What does GDPR mean for Print Marketing?
The new GDPR legislation doesn’t only affect digital marketing, it also has an impact on traditional print channels. We have taken a little look at what GDPR means for print marketing communications. Let’s dive in.
The first thing to remember is that GDPR applies to all forms of personal data collection and processing. So, businesses that use traditional print marketing still have to:
If, for example, you’re gathering phone numbers and email addresses via print material, you still need active consent. You won’t be able to assume they’ve opted in simply because they’ve filled in a form. To allow for gaining consent all your print material should be updated, and the copy will have to make it clear exactly what the data will be used for. Your direct mail should provide details on how people can opt out or access their personal data in the future.
So this may mean additional expense because old material has to be discontinued and new material printed up. However, it’ll be worth it because not only will you still benefit from the power of print marketing, but you’ll also be doing it in a lawful way.
According to the ICO, you won’t need consent for postal marketing if it’s aimed at existing or past customers, or people who have previously shown an interest. This is because you may have a lawful basis under ‘legitimate interest’.
As a lawful basis, legitimate interest has no strict definition and is therefore quite flexible. Essentially it boils down to whether there is any negative impact on a person’s privacy and/or wellbeing. If you can reasonably say that the recipient wouldn’t be surprised or annoyed by communications from you, and indeed they might find it beneficial and it won’t lead them into harmful situations, then you may have a case for legitimate interest. You just need to make sure the recipients can opt out, to respect their right to object.
In addition to this, you won’t need to gain consent if the print material is part of the service you provide i.e. what the recipient expects from you. For example, if you’re running a membership programme that sends out seasonal catalogues, you won’t need to regain consent because this is part of what the members signed up for.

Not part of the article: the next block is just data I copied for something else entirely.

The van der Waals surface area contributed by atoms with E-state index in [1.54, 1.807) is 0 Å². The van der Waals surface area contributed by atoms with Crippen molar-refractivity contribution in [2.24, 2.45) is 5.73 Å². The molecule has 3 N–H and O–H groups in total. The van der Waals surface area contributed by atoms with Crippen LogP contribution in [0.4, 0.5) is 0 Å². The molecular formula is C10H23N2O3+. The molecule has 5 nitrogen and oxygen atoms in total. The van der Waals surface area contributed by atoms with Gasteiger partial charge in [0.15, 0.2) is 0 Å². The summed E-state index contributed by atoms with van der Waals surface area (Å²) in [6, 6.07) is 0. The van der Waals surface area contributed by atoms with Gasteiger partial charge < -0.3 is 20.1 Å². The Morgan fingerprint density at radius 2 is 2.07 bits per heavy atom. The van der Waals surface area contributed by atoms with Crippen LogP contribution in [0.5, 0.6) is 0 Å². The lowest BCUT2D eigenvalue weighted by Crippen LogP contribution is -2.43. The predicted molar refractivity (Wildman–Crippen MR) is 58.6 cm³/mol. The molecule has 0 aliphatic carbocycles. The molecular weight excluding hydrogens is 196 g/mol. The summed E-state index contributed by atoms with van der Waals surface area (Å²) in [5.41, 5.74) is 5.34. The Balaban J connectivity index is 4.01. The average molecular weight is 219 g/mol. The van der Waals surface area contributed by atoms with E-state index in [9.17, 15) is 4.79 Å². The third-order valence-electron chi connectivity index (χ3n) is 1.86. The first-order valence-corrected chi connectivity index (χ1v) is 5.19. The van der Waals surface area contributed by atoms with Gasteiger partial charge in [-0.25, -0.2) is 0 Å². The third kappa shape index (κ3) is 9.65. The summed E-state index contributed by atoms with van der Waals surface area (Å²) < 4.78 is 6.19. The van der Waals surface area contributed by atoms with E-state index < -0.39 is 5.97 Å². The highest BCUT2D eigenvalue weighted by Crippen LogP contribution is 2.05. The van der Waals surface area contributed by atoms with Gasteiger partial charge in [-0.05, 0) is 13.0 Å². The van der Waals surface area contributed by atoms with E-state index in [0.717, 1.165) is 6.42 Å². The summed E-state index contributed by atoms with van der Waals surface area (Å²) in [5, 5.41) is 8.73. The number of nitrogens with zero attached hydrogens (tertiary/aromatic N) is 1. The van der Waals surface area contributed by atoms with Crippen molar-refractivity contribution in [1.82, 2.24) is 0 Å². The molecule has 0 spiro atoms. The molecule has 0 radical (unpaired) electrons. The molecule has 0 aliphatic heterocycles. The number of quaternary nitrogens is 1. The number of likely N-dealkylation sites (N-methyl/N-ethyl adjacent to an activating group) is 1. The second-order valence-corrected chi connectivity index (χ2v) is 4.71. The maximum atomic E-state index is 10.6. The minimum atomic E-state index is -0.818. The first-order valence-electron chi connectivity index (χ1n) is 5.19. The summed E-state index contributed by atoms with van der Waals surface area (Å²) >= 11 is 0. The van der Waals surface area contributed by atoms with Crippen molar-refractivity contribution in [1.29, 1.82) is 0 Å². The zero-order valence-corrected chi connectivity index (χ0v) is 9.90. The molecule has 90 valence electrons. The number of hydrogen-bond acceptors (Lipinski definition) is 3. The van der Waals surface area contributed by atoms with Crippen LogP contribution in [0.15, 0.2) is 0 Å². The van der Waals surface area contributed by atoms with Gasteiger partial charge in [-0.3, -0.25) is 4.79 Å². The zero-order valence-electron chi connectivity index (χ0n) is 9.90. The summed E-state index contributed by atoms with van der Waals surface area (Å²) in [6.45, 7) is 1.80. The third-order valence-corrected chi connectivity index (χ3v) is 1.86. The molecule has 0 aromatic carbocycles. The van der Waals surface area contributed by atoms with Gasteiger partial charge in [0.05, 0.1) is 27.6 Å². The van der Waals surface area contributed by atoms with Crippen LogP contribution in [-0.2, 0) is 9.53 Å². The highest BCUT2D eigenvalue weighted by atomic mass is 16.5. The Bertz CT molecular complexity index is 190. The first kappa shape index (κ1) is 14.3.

In fact, if you send out consent requests to all your members or mailing lists, you could be causing a nuisance.
The ICO has plenty of helpful information on their website; it’s worth diving into their resource centre and familiarising yourself with best practices.
There have been a lot of concerns about GDPR limiting the marketing scope. However, GDPR could actually make the print marketing process more efficient and therefore boost ROIs.
Regularly auditing and cleaning your lists could mean lower print costs. In other words you won’t be wasting resources on sending material to people who are unlikely to be interested.
So, you could end up getting the same results with a lower outlay.
Print marketers will be looking for ways to minimize GDPR liabilities. So we’ll probably see a rise in door drop media, a marketing channel that has GDPR compliance baked into it. You won’t even need to use ‘legitimate interest’.
It’s a direct marketing action that allows you to target households based on postcodes grouped according to their demographic profiles. Use special software to organise postcodes into categories and make well-targeted campaigns. GDPR legislation doesn’t apply because you won’t be processing any personal data.
“If an organisation is sending mail or leaflets to every address in an area and does not know the identity of the people at those addresses, it is not processing personal data for direct marketing, and the GDPR rules will not apply.”
This makes door-drop media an attractive option for print marketers looking to reduce GDPR risk while maintaining a positive strategic advantage.